The high council had last met on 24 March 1838. (Minutes, 24 Mar. 1838.)  

  2. 2

    Samuel Smith was apparently substituting for Simeon Carter. (See Minutes, 24 Mar. 1838; and Minutes, 13 Apr. 1838.)  

  3. 3

    Higbee was apparently substituting for John P. Greene. (See Minute Book 2, 7–8 Apr. 1838; and Minutes, 13 Apr. 1838.)  

  4. 4

    In a 10 March 1838 letter to his brothers, Cowdery reported having “some four or five suits to attend to” at the April term of the circuit court in Caldwell County, Missouri.a The details of these cases are largely unknown because of the lack of extant court records. One of these cases may have been a suit on behalf of George Walters to redeem an 1836 promissory note from the First Presidency. In July 1838, Partridge testified that Cowdery promised to help Walters redeem the note in exchange for removing Cowdery’s name as a debtor on the note.b Several church leaders, probably drawing on passages in the New Testament, the Book of Mormon, and JS’s revelations, expressed the belief that it was immoral to sue other church members in a court of law.c For example, in 1837 the Quorum of the Seventy in Kirtland voted to “withdraw fellowship from all who are in a habit of promoting litigation among their brethren and still persist in so dooing.”d It is likely that such beliefs, coupled with a general antipathy toward lawyers, motivated some of the ecclesiastical charges against Cowdery.  

    Cowdery, Oliver. Letterbook, 1833–1838. Henry E. Huntington Library, San Marino, CA.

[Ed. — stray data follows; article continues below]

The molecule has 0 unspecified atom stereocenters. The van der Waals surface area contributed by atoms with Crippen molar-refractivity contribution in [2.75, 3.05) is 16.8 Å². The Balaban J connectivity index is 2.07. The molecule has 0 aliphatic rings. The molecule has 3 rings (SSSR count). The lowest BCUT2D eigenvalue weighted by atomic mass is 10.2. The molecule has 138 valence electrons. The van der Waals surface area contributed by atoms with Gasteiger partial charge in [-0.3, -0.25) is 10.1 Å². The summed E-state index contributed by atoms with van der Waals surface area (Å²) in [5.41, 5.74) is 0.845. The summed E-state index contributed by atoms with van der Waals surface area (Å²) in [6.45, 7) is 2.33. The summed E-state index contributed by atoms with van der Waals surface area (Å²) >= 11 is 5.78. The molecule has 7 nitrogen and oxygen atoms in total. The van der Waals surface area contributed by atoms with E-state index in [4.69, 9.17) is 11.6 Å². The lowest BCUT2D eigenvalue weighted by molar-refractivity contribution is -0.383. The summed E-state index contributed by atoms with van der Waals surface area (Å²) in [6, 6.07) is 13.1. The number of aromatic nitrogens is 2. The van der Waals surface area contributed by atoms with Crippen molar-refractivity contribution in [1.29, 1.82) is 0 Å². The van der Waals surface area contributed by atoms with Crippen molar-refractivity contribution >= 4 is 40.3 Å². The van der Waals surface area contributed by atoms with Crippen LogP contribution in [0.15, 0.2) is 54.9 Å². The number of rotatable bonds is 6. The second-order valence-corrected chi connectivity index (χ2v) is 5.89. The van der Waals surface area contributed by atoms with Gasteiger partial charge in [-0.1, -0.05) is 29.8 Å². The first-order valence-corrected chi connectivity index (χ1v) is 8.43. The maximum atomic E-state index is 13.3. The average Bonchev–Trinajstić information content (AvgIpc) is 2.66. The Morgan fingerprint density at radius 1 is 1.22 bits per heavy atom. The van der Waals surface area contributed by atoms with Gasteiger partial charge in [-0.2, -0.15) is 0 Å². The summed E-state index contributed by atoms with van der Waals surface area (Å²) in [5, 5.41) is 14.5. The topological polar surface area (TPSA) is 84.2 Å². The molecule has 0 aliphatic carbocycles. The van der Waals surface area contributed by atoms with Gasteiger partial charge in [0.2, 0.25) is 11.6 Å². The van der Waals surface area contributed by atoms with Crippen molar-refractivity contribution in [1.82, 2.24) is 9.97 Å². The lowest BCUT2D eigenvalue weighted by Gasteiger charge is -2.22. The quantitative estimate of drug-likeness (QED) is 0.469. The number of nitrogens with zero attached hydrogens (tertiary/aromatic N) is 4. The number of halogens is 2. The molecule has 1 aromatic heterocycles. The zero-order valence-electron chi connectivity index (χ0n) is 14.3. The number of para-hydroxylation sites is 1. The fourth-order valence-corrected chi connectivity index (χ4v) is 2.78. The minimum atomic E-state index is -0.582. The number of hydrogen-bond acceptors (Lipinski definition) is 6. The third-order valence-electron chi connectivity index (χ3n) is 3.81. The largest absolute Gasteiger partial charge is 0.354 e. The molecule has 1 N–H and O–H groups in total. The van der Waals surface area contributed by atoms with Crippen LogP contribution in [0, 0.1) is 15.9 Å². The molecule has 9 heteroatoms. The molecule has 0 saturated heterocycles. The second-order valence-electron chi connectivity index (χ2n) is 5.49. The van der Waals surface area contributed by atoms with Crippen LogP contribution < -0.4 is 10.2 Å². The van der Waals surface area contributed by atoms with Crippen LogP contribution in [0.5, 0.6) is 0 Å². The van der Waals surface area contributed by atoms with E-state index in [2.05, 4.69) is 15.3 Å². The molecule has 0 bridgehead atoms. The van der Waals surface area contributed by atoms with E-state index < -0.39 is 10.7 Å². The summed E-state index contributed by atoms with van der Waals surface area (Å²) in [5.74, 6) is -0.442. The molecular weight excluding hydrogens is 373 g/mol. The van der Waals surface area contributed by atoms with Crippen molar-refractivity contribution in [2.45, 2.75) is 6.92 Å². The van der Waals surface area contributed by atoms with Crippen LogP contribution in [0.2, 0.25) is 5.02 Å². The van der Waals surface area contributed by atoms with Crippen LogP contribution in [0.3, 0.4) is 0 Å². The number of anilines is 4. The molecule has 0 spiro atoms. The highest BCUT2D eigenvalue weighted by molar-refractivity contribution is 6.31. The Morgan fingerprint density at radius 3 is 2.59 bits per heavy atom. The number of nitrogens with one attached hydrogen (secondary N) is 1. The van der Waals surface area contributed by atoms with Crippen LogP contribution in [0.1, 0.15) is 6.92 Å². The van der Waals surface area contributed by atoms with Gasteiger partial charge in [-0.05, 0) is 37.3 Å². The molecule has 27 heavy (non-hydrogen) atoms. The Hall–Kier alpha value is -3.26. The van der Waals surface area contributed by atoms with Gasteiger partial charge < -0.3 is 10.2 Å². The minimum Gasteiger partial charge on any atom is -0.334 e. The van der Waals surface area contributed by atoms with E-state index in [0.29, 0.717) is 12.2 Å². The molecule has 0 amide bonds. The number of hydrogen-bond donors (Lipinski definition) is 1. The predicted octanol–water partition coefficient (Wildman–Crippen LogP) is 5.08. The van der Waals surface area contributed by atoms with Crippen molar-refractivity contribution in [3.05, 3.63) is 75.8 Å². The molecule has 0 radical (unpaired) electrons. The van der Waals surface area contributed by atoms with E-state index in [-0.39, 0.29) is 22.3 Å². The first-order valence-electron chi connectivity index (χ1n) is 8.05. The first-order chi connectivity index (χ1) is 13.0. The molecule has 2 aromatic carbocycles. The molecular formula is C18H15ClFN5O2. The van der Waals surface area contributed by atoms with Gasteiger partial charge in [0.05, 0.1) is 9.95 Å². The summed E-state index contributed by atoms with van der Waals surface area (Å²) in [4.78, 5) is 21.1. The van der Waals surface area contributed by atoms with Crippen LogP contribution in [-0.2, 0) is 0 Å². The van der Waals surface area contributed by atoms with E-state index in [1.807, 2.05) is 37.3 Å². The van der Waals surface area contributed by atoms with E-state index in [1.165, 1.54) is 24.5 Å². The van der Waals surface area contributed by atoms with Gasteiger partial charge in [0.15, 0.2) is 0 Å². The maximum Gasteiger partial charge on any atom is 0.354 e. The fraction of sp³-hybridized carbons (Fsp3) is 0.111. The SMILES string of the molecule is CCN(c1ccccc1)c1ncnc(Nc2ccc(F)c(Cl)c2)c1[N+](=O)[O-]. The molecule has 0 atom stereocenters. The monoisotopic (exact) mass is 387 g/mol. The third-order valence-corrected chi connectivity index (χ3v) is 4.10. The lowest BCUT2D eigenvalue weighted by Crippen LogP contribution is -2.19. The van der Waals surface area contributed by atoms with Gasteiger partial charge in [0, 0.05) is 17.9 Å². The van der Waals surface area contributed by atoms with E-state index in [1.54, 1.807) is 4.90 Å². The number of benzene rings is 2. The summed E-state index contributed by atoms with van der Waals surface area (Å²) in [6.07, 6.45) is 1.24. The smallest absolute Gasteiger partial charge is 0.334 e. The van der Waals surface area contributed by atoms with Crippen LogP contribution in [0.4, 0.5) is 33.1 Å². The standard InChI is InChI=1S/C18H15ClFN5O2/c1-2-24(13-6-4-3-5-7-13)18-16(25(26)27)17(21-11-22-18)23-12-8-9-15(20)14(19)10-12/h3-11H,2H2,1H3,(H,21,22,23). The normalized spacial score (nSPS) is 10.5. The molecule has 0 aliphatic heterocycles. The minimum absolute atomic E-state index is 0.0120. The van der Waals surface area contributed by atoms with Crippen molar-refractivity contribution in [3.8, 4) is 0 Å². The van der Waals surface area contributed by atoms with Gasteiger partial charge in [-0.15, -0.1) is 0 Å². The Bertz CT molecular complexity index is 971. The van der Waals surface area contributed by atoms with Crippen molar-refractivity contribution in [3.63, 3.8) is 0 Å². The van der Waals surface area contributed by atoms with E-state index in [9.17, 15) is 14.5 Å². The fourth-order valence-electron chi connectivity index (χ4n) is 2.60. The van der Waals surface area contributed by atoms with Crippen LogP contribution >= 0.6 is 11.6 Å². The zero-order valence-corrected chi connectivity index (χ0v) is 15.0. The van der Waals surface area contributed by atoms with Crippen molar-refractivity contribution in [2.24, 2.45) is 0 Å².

Frampton, David. Justice of the Peace Docket Entry, 12 July 1838. CHL.

    Ashurst-McGee, Mark. “Zion Rising: Joseph Smith’s Early Social and Political Thought.” PhD diss., Arizona State University, 2008.

    Firmage, Edwin Brown, and Richard Collin Mangrum. Zion in the Courts: A Legal History of the Church of Jesus Christ of Latter-day Saints, 1830–1890. Urbana: University of Illinois Press, 1988.

    Record of Seventies / First Council of the Seventy. “Book of Records,” 1837–1843. Bk. A. In First Council of the Seventy, Records, 1837–1885. CHL. CR 3 51, box 1, fd. 1.

    (aOliver Cowdery, Far West, MO, to Warren Cowdery and Lyman Cowdery, Kirtland, OH, [10] Mar. 1838, in Cowdery, Letterbook, 92.bEdward Partridge, Affidavit, Caldwell Co., MO, 12 July 1838, in Frampton, Justice of the Peace Docket Entry, CHL.cSee 1 Corinthians 6:1; Ashurst-McGee, “Zion Rising,” 128–129; and Firmage and Mangrum, Zion in the Courts, 12–18; see also JS, Journal, 7 Mar. 1844.dQuorums of the Seventy, “Book of Records,” 32, 37.)
  5. 5

    For information on Cowdery’s accusations of adultery, see Historical Introduction to Letter from Thomas B. Marsh, 15 Feb. 1838.  

  6. 6

    Similar charges were made against Lyman Johnson and David Whitmer. Though Cowdery was clerk of the high council, there is no record of him attending high council meetings after 7 December 1837. In early February 1838, Cowdery wrote to his brothers that the Zion presidency refused to attend the February general assembly meetings in which presidency members were removed from office. Although Cowdery’s role was not yet in question at that date, he said he planned to only “attend one meeting, say what I think wisdom and leave them to their own damnation.” (Minutes, 13 Apr. 1838; Minute Book 2, 6–7 Dec. 1837; Oliver Cowdery, Far West, MO, to Warren Cowdery and Lyman Cowdery, [Kirtland, OH], 4 Feb. 1838, in Cowdery, Letterbook, 84.)  

    Cowdery, Oliver. Letterbook, 1833–1838. Henry E. Huntington Library, San Marino, CA.

  7. 7

    In February 1838, Cowdery wrote to his brothers that he told a committee of the Zion high council, “If I had property, while I live and was sane, I would not be dictated, influenced or controlled, by any man or set of men by no tribunal of ecclesiastical pretences whatever.” (Oliver Cowdery, Far West, MO, to Warren Cowdery and Lyman Cowdery, [Kirtland, OH], 4 Feb. 1838, in Cowdery, Letterbook, 84.)  

    Cowdery, Oliver. Letterbook, 1833–1838. Henry E. Huntington Library, San Marino, CA.

  8. 8